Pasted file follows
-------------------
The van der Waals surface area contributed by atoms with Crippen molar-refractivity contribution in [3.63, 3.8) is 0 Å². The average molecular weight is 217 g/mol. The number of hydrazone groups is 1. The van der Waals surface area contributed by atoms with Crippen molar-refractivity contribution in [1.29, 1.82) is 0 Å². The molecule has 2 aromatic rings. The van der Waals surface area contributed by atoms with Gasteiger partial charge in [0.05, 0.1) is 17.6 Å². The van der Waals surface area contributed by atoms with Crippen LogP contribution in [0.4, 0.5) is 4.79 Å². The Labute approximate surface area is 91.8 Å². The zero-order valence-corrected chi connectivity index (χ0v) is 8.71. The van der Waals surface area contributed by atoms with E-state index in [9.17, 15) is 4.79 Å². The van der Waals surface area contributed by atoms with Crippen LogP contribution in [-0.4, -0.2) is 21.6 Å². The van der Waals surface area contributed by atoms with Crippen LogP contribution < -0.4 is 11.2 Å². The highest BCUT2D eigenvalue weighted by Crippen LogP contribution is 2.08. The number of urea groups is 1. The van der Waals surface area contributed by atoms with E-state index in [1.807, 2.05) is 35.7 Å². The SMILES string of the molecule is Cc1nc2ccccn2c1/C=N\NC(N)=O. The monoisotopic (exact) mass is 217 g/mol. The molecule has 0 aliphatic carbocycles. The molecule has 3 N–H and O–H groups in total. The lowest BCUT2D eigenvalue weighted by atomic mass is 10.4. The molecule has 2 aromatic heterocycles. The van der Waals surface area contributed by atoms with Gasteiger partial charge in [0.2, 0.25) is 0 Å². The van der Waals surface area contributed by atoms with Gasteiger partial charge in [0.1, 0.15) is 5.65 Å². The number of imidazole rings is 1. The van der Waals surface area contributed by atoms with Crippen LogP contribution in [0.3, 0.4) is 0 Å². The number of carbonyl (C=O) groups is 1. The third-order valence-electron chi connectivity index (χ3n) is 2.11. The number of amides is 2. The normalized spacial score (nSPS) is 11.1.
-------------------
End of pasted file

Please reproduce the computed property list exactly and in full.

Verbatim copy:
The van der Waals surface area contributed by atoms with Crippen molar-refractivity contribution in [3.63, 3.8) is 0 Å². The average molecular weight is 217 g/mol. The number of hydrazone groups is 1. The van der Waals surface area contributed by atoms with Crippen molar-refractivity contribution in [1.29, 1.82) is 0 Å². The molecule has 2 aromatic rings. The van der Waals surface area contributed by atoms with Gasteiger partial charge in [0.05, 0.1) is 17.6 Å². The van der Waals surface area contributed by atoms with Crippen LogP contribution in [0.4, 0.5) is 4.79 Å². The Labute approximate surface area is 91.8 Å². The zero-order valence-corrected chi connectivity index (χ0v) is 8.71. The van der Waals surface area contributed by atoms with E-state index in [9.17, 15) is 4.79 Å². The van der Waals surface area contributed by atoms with Crippen LogP contribution in [-0.4, -0.2) is 21.6 Å². The van der Waals surface area contributed by atoms with Crippen LogP contribution < -0.4 is 11.2 Å². The highest BCUT2D eigenvalue weighted by Crippen LogP contribution is 2.08. The number of urea groups is 1. The van der Waals surface area contributed by atoms with E-state index in [1.807, 2.05) is 35.7 Å². The SMILES string of the molecule is Cc1nc2ccccn2c1/C=N\NC(N)=O. The monoisotopic (exact) mass is 217 g/mol. The molecule has 0 aliphatic carbocycles. The molecule has 3 N–H and O–H groups in total. The lowest BCUT2D eigenvalue weighted by atomic mass is 10.4. The molecule has 2 aromatic heterocycles. The van der Waals surface area contributed by atoms with Gasteiger partial charge in [0.2, 0.25) is 0 Å². The van der Waals surface area contributed by atoms with Gasteiger partial charge in [0.1, 0.15) is 5.65 Å². The number of imidazole rings is 1. The van der Waals surface area contributed by atoms with Crippen LogP contribution in [0.3, 0.4) is 0 Å². The number of carbonyl (C=O) groups is 1. The third-order valence-electron chi connectivity index (χ3n) is 2.11. The number of amides is 2. The normalized spacial score (nSPS) is 11.1.